On appeal from the Superior Court of New Jersey, Law Division, Civil Part, Bergen County, L-1171-99 and L-1168-99.
Before Judges Petrella, Steinberg, and Alley.
The opinion of the court was delivered by: Steinberg, J.A.D.
NOT FOR PUBLICATION WITHOUT THE
APPROVAL OF THE APPELLATE DIVISION
Reconsideration Granted: May 1, 2002
Decision upon Reconsideration: May 8, 2002
This appeal and cross-appeal arise from a lawsuit filed by two students, B.F. and R.H., and their parents against a former elementary school principal and a board of education, based on theories of intentional tort, negligence, and civil rights violations. In essence, plaintiffs B.F. and R.H. claimed they suffered severe and permanent psychological injuries as a result of being sexually abused by their elementary school principal, defendant Samuel Bracigliano, during 1988 and 1989. Brian and Susan Frugis, B.F.'s parents, and Robert and Jeane Hutzel, R.H.'s parents, claimed they suffered economic losses due to the medical expense and private school education costs that they incurred as a result of what happened to their sons. Plaintiffs asserted claims against the Elmwood Park Board of Education (Board) under theories of vicarious liability, negligent hiring, negligent supervision, and violation of civil rights, pursuant to 42 U.S.C. § 1983 (1994).*fn1 The two complaints were consolidated. Bracigliano did not file an answer or otherwise move as to the complaint. Consequently, a default was entered against him.
Bracigliano was the principal of Gilbert Avenue Elementary School in Elmwood Park from 1982 until his arrest on November 30, 1990. During that time, Bracigliano would call a number of students, mostly boys, to his office each day.
At trial, with the consent of the parties, the deposition of Patricia Showers, Bracigliano's secretary, was read to the jury. She said the window in his office door was covered with paper so that no one could see inside. In addition, the windows to the outside were obscured with hedges and brush. Again, no one could see inside. From her desk near the locked door, Showers could hear the clicking of a camera and the pop of flashbulbs going off.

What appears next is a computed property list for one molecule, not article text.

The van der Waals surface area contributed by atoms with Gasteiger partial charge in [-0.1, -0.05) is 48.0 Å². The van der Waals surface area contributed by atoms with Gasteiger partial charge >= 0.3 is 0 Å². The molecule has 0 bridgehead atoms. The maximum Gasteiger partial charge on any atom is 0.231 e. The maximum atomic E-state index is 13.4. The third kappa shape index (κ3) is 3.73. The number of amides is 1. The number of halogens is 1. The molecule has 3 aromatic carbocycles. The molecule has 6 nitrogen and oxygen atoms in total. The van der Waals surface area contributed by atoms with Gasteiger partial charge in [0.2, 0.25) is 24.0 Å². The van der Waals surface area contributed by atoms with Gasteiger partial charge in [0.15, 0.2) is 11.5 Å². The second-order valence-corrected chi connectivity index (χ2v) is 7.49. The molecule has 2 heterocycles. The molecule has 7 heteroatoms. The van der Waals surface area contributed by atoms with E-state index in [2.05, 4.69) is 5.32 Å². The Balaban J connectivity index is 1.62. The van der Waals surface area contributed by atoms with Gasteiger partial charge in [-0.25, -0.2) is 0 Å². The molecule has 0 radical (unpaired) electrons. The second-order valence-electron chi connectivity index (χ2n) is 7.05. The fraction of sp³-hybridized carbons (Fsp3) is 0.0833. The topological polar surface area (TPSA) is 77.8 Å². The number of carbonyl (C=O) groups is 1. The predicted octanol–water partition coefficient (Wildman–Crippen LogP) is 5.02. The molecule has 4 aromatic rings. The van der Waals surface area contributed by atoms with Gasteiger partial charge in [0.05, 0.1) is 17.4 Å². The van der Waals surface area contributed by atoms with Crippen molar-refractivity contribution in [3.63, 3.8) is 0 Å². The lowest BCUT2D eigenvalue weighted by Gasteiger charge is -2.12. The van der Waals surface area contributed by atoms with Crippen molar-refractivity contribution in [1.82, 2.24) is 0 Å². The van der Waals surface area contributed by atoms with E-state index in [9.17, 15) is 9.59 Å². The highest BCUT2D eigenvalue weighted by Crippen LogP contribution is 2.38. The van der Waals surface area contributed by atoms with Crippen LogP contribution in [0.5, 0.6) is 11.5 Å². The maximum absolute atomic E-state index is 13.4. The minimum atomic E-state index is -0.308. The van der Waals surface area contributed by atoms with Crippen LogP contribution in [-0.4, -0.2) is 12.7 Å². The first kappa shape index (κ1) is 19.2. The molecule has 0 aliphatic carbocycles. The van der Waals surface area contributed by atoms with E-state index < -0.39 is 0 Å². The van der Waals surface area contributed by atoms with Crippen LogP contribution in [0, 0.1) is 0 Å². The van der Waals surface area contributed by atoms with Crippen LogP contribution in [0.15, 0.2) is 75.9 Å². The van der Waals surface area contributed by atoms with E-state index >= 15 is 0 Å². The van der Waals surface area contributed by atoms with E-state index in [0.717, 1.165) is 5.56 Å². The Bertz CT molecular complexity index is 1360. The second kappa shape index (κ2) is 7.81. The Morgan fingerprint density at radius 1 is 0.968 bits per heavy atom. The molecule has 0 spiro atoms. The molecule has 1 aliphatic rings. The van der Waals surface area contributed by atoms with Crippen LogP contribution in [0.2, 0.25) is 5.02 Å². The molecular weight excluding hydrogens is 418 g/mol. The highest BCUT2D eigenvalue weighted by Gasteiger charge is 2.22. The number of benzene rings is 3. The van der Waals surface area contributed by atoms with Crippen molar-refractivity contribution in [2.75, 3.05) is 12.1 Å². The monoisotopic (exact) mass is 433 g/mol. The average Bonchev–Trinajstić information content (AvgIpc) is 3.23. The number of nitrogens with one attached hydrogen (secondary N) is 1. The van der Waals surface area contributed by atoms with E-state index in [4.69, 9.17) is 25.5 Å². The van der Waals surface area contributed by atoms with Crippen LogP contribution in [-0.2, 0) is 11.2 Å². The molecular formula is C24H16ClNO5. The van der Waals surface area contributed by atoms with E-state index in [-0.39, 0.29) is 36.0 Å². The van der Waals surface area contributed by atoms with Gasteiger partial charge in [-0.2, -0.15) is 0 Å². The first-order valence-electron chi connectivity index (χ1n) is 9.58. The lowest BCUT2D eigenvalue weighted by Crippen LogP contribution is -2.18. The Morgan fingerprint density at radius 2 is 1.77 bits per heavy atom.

In November 1990, the Bergen County Prosecutor's Office received reports of young boys being photographed by Bracigliano. A search warrant was issued. In executing the warrant, investigators discovered pornographic photographs, magazines, books, and videotapes in a locked room in Bracigliano's home. The investigators also found a small, black, metal index box located in a desk drawer in an office in Bracigliano's home. It contained 176 photographs of young boys in a "spread-legged pose." In other words, the boys were seated with their legs spread open and hanging over the arms of the chair. It was determined that the photographs had been taken in Bracigliano's school office and that the photographs were of past and present students at the school.*fn2
One of the photographs found at Bracigliano's home was of eight-year-old B.F. After Bracigliano was arrested, B.F.'s parents asked him about any involvement he might have had with Bracigliano. Reluctantly, B.F. advised his parents that he had been brought into Bracigliano's office on many occasions and had been photographed by him. He demonstrated to his parents how he had been photographed. He related that he had been asked to sit on Bracigliano's lap many times and, on one occasion, Bracigliano touched him on his penis. He also told his father that when he left the office, Bracigliano would give him a "swat" on his buttocks.
Jeane Hutzel testified that when she told her son, R.H., that Bracigliano had been arrested, he became hysterical but said Bracigliano had not done anything to him. However, she noticed that during the next few days, R.H.'s behavior was "totally off the wall." Ultimately, he related to her that Bracigliano used to call him to his office, lock the door, and pull down the shades. Once, Bracigliano unzipped R.H.'s pants to expose his underwear and took a photograph of him. On occasion, Bracigliano had R.H. remove his shirt and show his muscles for the camera. On these occasions, Bracigliano also took his shirt off. In addition, Bracigliano often called R.H. to the office and posed him in different positions in a chair. Bracigliano showed R.H. airline tickets to California and said that if he told anyone about the photographs, he would send him there and no one would ever find him. He also threatened to suspend R.H. from school if he told his parents what happened.
In the years that Bracigliano was principal, several staff members at the school noticed unusual incidents involving him and young male students. Joan E. Gerard, an ESL (English as a second language) teacher, testified that Bracigliano always preferred boys. She remembered one occasion when Bracigliano positioned a first-grade boy standing up against a wall while he rocked back and forth against the child. She felt "[i]t appeared . . . sexual in nature." She was not aware of any procedure for reporting inappropriate conduct by the principal, so she reported the incident to a school nurse.